A Prescription for Better Healthcare Cybersecurity Strategies In 2019

By Brian Wells, chief technology officer, Merlin International.

Brian Wells
Brian Wells

I hope healthcare organizations delivered lots of TUMS and Advil to their beleaguered cybersecurity teams as a holiday bonus in 2018 – and maybe even a masseuse! With an overload of alerts, attacks and system compromises, it’s safe to say that working in a security operations center (SOC) can take both a mental and physical toll:

From 2010 to 2017, nearly 2,150 breaches involving more than 176 million patient records were reported to the Office of Civil Rights at the U.S. Department of Health and Human Services, according to a study published by the Journal of the American Medical Association (JAMA). During this period, the total number of breaches increased every year (except for 2015), with 199 reported in 2010 and 344 reported in 2017.

Three-quarters of healthcare providers, vendors and consultants indicated that their organization experienced a “significant” security incident within the past year, according to the 2018 Healthcare Information and Management Systems Society (HIMSS) Cybersecurity Survey. Online scam artists posed the biggest threat, as cited by about 38 percent of survey participants, followed by negligent insiders (21percent) and hackers (20 percent). Less than one-half of survey respondents said their security team was able to discover a “significant” incident within a day.

While 91 percent of hospital administrators consider the security of data as a top focus, 62 percent feel inadequately trained and/or unprepared to mitigate cyber risks that may impact their hospital, according to research from Abbott.

Frankly, the industry is likely to face a rougher road in 2019. Current insurance dynamics are making it more difficult than ever to collect reimbursements. If our elected leaders and/or the courts dismantle the Affordable Care Act (ACA), then the situation will grow only more onerous with a sharp decline in patients who are covered.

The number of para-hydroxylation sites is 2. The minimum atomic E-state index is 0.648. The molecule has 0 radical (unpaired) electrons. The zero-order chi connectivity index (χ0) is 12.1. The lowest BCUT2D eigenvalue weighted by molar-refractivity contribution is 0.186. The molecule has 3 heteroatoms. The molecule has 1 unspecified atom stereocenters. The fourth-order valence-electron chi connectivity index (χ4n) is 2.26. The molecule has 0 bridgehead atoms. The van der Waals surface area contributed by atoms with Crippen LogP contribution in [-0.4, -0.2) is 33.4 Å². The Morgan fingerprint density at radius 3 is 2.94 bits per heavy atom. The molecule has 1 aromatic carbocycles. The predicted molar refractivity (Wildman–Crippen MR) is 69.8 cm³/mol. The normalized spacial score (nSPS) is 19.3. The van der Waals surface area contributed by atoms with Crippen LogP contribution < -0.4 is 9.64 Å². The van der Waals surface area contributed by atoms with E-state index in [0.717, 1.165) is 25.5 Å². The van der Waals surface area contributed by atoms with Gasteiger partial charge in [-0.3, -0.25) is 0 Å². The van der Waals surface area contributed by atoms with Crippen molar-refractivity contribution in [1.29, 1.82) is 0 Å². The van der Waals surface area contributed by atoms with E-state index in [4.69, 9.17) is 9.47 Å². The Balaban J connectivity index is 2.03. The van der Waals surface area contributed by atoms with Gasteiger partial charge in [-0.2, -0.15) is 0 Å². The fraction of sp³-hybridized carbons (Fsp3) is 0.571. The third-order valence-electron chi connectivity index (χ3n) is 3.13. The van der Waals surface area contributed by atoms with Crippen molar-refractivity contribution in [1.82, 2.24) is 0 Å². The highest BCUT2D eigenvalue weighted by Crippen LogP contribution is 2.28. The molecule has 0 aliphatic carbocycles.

All of which means there will be less revenue coming in to fund tools to protect our networks, systems and devices, as well as the talent needed to deploy these solutions. Speaking to the latter, there will be 3.5 million unfilled cybersecurity positions by 2021, according to an often-quoted projection from Cybersecurity Ventures. Is it any wonder that chief information security officers (CISOs) leave their jobs after just two and a half years?

Unfortunately, I don’t foresee a “game changer” technology breakthrough that is going to instantly make threats go away. Attacks are here to stay; if anything, they’ll grow more voluminous and formidable to counter. So, in lieu of a “magic bullet” in 2019, I anticipate that healthcare organizations will attempt to reduce their cyber risk/exposure this year through the following steps – three of which I encourage, with a fourth that is worth considering in the future:

Outsourcing SOCs

To be clear, I’m not necessarily referring to the wholesale offloading of SOCs. Some hospitals may “dip their toes” into the water here by hiring a managed security service provider (MSSP) to take over on nights, weekends, holidays and additional shifts that are tough to staff. Others, however, may conclude that it simply makes sense to entirely turn this over to proven provider with a strong track record in sorting through massive amounts of alerts to distinguish legitimate level-one threats from false positives. I believe this is an option worth considering, as it enables healthcare organizations to focus on their core competencies while handing off 24/7/365 incident monitoring, prevention, identification and mitigation to the experts.